NICOSIA, Cyprus – A land-based facility to process Cyprus’ new offshore gas remains a top priority, but the search for additional sources of the fuel must move quickly to keep up with a rapidly shifting market, the country’s energy minister said Thursday.
The amount of gas inside Cyprus’ single proven field off its south coast isn’t enough to secure the billions of euros needed from investors to finance construction of the facility that authorities hope will turn the country into an alternative supplier of energy to Europe and beyond.
Energy Minister Yiorgos Lakkotrypis told The Associated Press that signs of additional gas discoveries in Cypriot waters are “very promising.” But he said it’s essential to expedite exploration so Cyprus can keep up with other potential exporters.
New sources of fuel — like shale gas from the U.S. — could soon reach the market, lowering prices and complicating Cyprus’ efforts to woo investors willing to back construction of the expensive facility that would liquefy the gas for easier export.
“We need to have these conditions met, which is basically to have enough gas to proceed (with an onshore facility) because we feel that’s the best strategy for Cyprus in the longer term,” Lakkotrypis said. “But at the same time we’re keeping an eye on what’s going on in the international markets.”
Lakkotrypis said the key advantage to a Liquefied Natural Gas — or LNG — plant over a fixed pipeline is that it would give Cyprus the flexibility to meet demand for the fuel anywhere in the world. The benefits for Cyprus, which international lenders saved from bankruptcy with a painful, multibillion-euro rescue last year could be huge.
The U.S. firm Noble Energy and its Israeli partners Delek and Avner are looking to develop Cyprus’ proven field, which holds between 3.6 trillion to 6 trillion cubic feet of gas, while industry giants Eni of Italy, South Korean Kogas and France’s Total are moving ahead with exploration plans of their own.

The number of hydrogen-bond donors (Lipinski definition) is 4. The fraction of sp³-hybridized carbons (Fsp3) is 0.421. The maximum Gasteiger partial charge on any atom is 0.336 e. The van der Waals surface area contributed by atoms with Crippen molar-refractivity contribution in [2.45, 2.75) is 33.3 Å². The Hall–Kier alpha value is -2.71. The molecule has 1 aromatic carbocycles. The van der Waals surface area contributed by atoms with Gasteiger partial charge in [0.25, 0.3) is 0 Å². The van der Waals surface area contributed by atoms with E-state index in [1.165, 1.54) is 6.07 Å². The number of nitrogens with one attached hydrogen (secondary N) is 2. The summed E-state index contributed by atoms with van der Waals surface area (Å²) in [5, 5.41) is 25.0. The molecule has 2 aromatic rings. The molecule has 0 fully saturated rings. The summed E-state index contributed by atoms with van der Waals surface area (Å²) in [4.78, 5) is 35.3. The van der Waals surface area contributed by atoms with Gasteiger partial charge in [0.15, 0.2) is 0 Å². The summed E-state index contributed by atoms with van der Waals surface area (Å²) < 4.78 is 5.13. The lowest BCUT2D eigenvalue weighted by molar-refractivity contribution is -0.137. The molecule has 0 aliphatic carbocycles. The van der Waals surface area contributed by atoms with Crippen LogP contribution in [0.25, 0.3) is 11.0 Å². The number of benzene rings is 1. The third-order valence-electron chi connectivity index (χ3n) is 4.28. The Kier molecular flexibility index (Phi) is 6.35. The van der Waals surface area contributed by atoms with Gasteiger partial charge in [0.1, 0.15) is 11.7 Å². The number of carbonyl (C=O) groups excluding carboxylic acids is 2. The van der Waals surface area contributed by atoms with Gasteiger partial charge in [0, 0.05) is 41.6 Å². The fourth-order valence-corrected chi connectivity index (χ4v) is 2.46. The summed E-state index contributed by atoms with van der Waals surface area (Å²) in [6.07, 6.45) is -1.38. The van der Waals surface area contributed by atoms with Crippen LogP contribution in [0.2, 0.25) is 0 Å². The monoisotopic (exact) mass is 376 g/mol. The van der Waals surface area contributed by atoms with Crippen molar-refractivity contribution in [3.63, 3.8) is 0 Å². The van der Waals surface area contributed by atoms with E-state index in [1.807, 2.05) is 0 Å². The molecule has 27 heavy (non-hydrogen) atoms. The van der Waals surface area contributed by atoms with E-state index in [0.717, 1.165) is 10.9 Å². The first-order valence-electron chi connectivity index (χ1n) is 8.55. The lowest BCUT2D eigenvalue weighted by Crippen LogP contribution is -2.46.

Lakkotrypis said around 6 to 7 trillion cubic feet of gas are needed to make construction of a 6 billion euro ($8.37 billion) LNG plant viable and the government was working to speed up exploration work.
The minister said if sufficient quantities of gas were available now, an LNG plant would be up and running by 2020. However, that target date will be pushed back according to how long it takes to confirm new discoveries.
He said there has been interest from several investors, including Germany’s biggest lender Deutsche Bank and the European Investment Bank to bankroll the plant.
Cyprus had sought to get Israel to pool its substantial offshore gas finds — including one field several times the size of the Cypriot one — with its own in order to get plans for the LNG plant into gear.
But Lakkotrypis said the consortium that’s developing the Israeli field has its own commercial choices on how to get the gas to market that don’t necessarily coincide with those of the one that’s handling the Cypriot find.
He said Israeli companies have never committed to processing their gas in any potential Cypriot LNG plant.
The minister reiterated that any potential pipeline link with Turkey to supply gas to the island’s energy-hungry neighbour as well as to other European countries remains a non-starter as long as there’s no peace accord reunifying the ethnically split country.
Cyprus was divided into an internationally recognized Greek Cypriot south and a breakaway Turkish Cypriot north in 1974 when Turkey invaded after a coup by supporters of union with Greece. Turkey doesn’t recognize Cyprus as a sovereign country and opposes any the Greek Cypriot gas search that it says infringes on Turkish Cypriot rights to the mineral riches.
Lakkotrypis said the international community fully supports Cyprus’ right to develop its natural resources.